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The “human” dimension of the shark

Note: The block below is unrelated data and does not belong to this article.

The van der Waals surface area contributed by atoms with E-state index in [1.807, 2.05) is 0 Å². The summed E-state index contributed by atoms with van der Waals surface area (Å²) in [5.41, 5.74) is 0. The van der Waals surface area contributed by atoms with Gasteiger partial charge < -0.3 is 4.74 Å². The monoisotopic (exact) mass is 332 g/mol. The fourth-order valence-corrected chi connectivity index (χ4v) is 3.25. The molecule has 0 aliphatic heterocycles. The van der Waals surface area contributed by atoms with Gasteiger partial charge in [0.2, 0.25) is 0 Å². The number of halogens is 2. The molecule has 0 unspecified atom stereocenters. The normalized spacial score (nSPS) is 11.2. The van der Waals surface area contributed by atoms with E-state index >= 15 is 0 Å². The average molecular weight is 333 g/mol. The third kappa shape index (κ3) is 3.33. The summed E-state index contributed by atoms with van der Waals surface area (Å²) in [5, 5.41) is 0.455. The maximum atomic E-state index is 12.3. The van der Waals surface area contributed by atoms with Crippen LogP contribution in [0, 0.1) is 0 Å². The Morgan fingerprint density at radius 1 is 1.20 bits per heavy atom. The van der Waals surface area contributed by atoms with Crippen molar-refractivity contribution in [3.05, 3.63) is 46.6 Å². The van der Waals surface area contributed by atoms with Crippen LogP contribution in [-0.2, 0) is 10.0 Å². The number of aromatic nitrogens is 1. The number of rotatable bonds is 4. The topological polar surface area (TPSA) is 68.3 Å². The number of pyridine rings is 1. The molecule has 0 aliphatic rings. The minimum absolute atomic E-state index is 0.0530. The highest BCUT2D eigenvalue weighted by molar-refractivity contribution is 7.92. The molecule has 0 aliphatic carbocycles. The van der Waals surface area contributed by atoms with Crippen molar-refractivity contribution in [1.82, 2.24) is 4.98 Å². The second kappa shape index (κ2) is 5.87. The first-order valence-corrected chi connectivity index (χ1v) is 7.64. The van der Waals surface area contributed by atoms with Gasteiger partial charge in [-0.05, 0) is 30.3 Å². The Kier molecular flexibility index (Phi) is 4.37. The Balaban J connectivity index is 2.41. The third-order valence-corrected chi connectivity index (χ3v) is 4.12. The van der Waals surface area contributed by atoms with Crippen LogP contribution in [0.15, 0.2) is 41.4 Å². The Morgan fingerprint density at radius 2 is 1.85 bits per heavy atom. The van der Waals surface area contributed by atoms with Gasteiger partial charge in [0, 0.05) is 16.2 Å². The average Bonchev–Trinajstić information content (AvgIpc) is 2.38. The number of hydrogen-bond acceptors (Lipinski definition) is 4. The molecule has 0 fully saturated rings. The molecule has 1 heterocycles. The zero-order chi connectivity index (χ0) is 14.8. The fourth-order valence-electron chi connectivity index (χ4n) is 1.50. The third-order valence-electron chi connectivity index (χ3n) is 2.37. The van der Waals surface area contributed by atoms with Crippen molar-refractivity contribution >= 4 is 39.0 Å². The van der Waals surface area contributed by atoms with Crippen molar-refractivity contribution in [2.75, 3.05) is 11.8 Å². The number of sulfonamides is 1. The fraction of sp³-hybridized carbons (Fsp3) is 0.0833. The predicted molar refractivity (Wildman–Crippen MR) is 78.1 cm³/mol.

Mounted next to the usual stuffed animals, the elephants, the kangaroos and the koalas, always…there was the gift shop, the Zoo Ταρόνγκα, a newcomer causes a stir: it is a stuffed shark.Certainly attracts the interest of young visitors. At the same time symbolizes the great effort made in order to find the most “sweet” side of these sharks, who cause terror. In September, the zoo hosted some of the sharks of Port Jackson, as it is called the type, the framework for cooperation with researchers of the University I Wish. Scientists are studying the social lives of sharks in their quest to disprove the prevailing view that sharks are solitary beings. The ultimate goal of the program, however, is the improvement of the position of the human eyes, which is particularly important for Australia, where they often recorded shark attacks on bathers and repeatedly made calls for team killing. “More people are killed falling from cliffs while trying to make. rather than from shark attacks”, notes Cane Brown, assistant professor, Behavior, Ecology and Evolution at the University I Wish, citing global statistics.The program began four years ago, when one of his students proposed to study whether the sharks have social behaviors just like people, e.x. if you gather to have a good time. Although some species of sharks, such as hammerheads, living in large herds, has never investigated why this is happening. This is it, I wonder, for expression of sociability or just the fish are looking for food? “In general –emphasizes the dr. Brown– was the belief that the sharks are a robot, that is, beings, anti-social. No one knows their social lives simply because their monitoring was extremely difficult”.So, dr. Brown and his students spent three months in Jervis Bay of New South Wales in search of sharks. The sharks of Port Jackson was exactly what they were looking for: have a length of five feet, are many and they are large enough to see them in the water. “It is the most prevalent sharks in australian waters, and is relatively friendly. It’s kind of like a pet,” explains dr. Brown. The group of the mounted electronic transmitters to the sharks and released them in the γνώριμά waters. Over them were placed radios, like barcodes, that can be read remotely, without having to be arrested again. The fins placed another mechanism, sending a signal when he was at a distance of about half a kilometer away from an underwater receiver. This allowed the scientists to know when each shark was at a certain point, and if he had come in contact with the other sharks.As it was found after the initiation of the investigation, the sharks return to specific points. Initially, the scientists believe that the sharks were returning there to breed, but, as the groups that gathered consisted of sharks of different age and sex, the researchers concluded that the sharks wanted to dine together.In September, dr. Brown carried 10 sharks in a large tank equipped with a waterfall and hiding places made of stone, exactly as it was and the locations where they gathered freely. As noted by the scientists, the sharks are keen to be located close to each other, to hang out, which besides they do and when they are free. As highlighted by dr. Brown, “the fear of sharks is irrational. People kill millions of sharks every year. They are in danger and not us.”